New chapter begins for elitist award
In a previous column I mentioned the Goldsmith prize, which was set up in high-minded opposition to the Man Booker's then-declared preference for novels that were (yikes!) "readable" and (aargh!) "accessible".
Well, now the Goldsmith has been rebranded as the Folio Prize (after its publishing house sponsor), though the high-mindedness remains in its election of 100 "distinguished authors and critics" to its self-styled "Academy" and in its loftily expressed desire for works of fiction "in which form, content and idea find their most perfect and thrilling expression".
That, of course, could mean anything, but the prize certainly differs from the Man Booker in allowing English-language novels from anywhere in the world – not just from Britain, Ireland and the Commonwealth.
The first Folio Prize will be awarded next March and the lucky winner will pocket a not-inconsiderable £40,000.
Hilary Mantel, though, won't be among the contenders – Bring Up the Bodies, which has won the Man Booker, the Costa and the David Cohen award and has been nominated for the upcoming Women's Prize for Fiction (formerly the Orange) – was published too early to be considered by the Folio Prize academy. Somehow I doubt if she's bothered by this.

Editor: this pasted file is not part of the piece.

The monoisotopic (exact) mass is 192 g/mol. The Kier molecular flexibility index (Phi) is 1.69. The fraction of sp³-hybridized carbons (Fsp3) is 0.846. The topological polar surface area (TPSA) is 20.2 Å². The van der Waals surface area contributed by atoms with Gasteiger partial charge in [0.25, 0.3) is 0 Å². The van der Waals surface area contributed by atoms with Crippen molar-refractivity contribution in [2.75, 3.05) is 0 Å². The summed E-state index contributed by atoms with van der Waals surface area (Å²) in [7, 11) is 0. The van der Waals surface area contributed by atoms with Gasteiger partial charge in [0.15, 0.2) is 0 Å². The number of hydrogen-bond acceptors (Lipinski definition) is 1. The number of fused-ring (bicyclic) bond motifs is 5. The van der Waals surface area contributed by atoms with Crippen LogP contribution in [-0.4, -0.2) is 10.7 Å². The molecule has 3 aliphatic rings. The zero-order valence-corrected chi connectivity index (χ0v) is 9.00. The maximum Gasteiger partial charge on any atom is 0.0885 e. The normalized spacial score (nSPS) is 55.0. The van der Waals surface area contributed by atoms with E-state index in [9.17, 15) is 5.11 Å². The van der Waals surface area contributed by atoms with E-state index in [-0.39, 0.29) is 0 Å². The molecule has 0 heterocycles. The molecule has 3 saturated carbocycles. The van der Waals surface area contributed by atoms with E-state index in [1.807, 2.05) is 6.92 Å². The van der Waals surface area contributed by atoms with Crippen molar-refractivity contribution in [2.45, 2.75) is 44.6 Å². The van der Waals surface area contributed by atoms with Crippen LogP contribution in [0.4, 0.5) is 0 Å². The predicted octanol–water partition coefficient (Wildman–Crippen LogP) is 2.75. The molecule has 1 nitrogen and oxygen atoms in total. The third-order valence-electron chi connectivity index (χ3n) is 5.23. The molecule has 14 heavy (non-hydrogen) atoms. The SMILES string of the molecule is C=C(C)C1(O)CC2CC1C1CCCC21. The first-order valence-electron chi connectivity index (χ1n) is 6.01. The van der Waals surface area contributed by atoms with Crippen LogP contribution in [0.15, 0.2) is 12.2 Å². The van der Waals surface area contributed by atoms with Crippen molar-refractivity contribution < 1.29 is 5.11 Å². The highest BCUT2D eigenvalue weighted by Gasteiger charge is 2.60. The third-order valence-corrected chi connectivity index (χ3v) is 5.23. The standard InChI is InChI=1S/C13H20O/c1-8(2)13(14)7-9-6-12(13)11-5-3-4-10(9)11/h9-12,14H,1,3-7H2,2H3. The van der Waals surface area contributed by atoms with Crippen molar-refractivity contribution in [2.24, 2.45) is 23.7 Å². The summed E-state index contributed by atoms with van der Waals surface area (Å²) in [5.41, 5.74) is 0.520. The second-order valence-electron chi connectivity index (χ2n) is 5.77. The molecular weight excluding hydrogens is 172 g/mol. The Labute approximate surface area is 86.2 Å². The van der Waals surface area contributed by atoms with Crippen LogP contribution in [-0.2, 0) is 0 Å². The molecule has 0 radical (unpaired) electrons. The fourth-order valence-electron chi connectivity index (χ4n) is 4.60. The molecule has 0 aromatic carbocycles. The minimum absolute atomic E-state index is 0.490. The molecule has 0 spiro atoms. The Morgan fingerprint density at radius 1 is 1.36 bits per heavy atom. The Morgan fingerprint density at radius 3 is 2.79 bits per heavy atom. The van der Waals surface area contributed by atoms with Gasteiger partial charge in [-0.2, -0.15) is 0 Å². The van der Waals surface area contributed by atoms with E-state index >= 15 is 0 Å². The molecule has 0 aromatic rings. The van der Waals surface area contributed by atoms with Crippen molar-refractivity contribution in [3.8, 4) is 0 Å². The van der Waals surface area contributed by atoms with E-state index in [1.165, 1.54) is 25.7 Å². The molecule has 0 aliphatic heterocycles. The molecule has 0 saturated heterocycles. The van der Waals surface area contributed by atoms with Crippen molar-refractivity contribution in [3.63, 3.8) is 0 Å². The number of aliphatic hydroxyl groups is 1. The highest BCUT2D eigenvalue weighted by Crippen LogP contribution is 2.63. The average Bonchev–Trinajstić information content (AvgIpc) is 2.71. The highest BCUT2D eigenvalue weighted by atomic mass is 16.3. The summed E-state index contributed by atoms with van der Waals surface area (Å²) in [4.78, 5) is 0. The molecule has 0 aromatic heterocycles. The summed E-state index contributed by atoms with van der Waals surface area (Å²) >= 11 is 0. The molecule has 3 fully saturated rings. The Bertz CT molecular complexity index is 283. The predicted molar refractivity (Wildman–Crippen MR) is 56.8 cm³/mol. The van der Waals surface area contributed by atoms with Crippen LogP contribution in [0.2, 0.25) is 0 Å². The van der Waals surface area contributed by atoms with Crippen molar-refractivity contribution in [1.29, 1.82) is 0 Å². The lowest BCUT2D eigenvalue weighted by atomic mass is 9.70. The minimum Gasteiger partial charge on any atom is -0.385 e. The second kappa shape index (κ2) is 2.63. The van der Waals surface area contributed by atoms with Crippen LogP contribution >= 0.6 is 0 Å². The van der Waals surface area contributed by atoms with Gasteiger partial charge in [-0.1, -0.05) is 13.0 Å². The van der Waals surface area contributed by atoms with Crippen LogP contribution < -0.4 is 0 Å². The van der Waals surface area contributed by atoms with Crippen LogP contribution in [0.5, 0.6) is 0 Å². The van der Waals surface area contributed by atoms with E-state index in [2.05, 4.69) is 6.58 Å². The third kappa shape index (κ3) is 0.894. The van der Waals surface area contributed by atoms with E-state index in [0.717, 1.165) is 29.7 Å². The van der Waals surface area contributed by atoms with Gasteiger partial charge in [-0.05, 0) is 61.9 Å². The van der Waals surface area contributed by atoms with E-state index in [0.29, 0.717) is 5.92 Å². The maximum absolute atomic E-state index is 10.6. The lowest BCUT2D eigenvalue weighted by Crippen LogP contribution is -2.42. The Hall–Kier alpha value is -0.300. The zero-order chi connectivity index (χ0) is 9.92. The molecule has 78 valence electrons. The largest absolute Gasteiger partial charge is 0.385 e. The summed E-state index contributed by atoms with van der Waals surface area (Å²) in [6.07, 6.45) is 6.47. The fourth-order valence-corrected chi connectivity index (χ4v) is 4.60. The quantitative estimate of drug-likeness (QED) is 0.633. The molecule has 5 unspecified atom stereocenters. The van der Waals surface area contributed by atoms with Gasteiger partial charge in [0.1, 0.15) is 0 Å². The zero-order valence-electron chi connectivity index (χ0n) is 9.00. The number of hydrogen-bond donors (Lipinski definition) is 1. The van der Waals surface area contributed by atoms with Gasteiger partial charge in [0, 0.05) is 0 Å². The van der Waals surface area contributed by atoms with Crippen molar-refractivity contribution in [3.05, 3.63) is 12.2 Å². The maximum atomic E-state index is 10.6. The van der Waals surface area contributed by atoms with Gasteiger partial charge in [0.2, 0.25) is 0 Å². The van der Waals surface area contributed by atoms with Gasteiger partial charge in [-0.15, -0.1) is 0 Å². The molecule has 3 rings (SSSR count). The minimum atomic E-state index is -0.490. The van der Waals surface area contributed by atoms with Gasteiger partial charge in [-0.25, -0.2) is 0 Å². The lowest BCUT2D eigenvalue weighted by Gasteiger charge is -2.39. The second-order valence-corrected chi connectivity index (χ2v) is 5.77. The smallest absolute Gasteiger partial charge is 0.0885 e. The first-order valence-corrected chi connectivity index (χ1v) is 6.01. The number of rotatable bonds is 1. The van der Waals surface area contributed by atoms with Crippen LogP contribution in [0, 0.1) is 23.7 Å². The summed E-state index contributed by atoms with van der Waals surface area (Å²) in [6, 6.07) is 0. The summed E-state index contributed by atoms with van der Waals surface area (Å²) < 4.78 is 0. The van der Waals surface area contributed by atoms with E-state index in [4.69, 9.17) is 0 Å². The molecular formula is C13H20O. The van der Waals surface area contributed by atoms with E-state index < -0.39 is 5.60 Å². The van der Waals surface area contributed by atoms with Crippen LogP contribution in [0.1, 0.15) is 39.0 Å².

As for the sexist women-only award, I hope it's won by American author Gillian Flynn, whose unnerving Gone Girl was not just a terrific thriller but also one of last year's outstanding novels. Incidentally, now that Orange no longer sponsors this award (the past is Orange) it's being funded by such worthies as Cherie Blair and Joanna Trollope.
There's money in poetry, too, these days. If you submit an English-language poem of no more than 40 lines to the Montreal International Poetry Prize and if it meets with the approval of judge Don Paterson, you stand to win $20,000, which isn't peanuts in anyone's language.
Just send your few lines before May 15, along with $25, to www.montrealprize.com and the rest is up to Mr Paterson.